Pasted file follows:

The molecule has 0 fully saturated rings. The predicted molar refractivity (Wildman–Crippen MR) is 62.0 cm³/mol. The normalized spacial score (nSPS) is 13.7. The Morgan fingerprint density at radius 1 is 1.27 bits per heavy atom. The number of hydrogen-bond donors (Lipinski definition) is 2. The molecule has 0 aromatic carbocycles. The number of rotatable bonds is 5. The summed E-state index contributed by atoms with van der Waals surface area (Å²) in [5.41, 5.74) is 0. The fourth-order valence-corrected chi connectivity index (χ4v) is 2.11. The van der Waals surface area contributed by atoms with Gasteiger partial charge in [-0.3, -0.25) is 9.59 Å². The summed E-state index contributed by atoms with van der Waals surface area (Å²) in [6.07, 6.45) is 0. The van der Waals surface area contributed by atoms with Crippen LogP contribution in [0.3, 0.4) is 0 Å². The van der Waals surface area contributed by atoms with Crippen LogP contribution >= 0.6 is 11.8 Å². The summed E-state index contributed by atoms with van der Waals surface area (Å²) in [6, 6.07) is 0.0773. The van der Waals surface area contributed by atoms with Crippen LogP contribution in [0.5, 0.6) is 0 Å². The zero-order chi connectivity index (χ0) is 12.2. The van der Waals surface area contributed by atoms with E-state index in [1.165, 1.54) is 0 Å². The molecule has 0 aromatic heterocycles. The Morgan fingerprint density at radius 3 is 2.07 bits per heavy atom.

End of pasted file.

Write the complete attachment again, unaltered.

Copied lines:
The molecule has 0 fully saturated rings. The predicted molar refractivity (Wildman–Crippen MR) is 62.0 cm³/mol. The normalized spacial score (nSPS) is 13.7. The Morgan fingerprint density at radius 1 is 1.27 bits per heavy atom. The number of hydrogen-bond donors (Lipinski definition) is 2. The molecule has 0 aromatic carbocycles. The number of rotatable bonds is 5. The summed E-state index contributed by atoms with van der Waals surface area (Å²) in [5.41, 5.74) is 0. The fourth-order valence-corrected chi connectivity index (χ4v) is 2.11. The van der Waals surface area contributed by atoms with Gasteiger partial charge in [-0.3, -0.25) is 9.59 Å². The summed E-state index contributed by atoms with van der Waals surface area (Å²) in [6.07, 6.45) is 0. The van der Waals surface area contributed by atoms with Crippen LogP contribution in [0.3, 0.4) is 0 Å². The van der Waals surface area contributed by atoms with Crippen LogP contribution >= 0.6 is 11.8 Å². The summed E-state index contributed by atoms with van der Waals surface area (Å²) in [6, 6.07) is 0.0773. The van der Waals surface area contributed by atoms with Crippen LogP contribution in [0.5, 0.6) is 0 Å². The zero-order chi connectivity index (χ0) is 12.2. The van der Waals surface area contributed by atoms with E-state index in [1.165, 1.54) is 0 Å². The molecule has 0 aromatic heterocycles. The Morgan fingerprint density at radius 3 is 2.07 bits per heavy atom.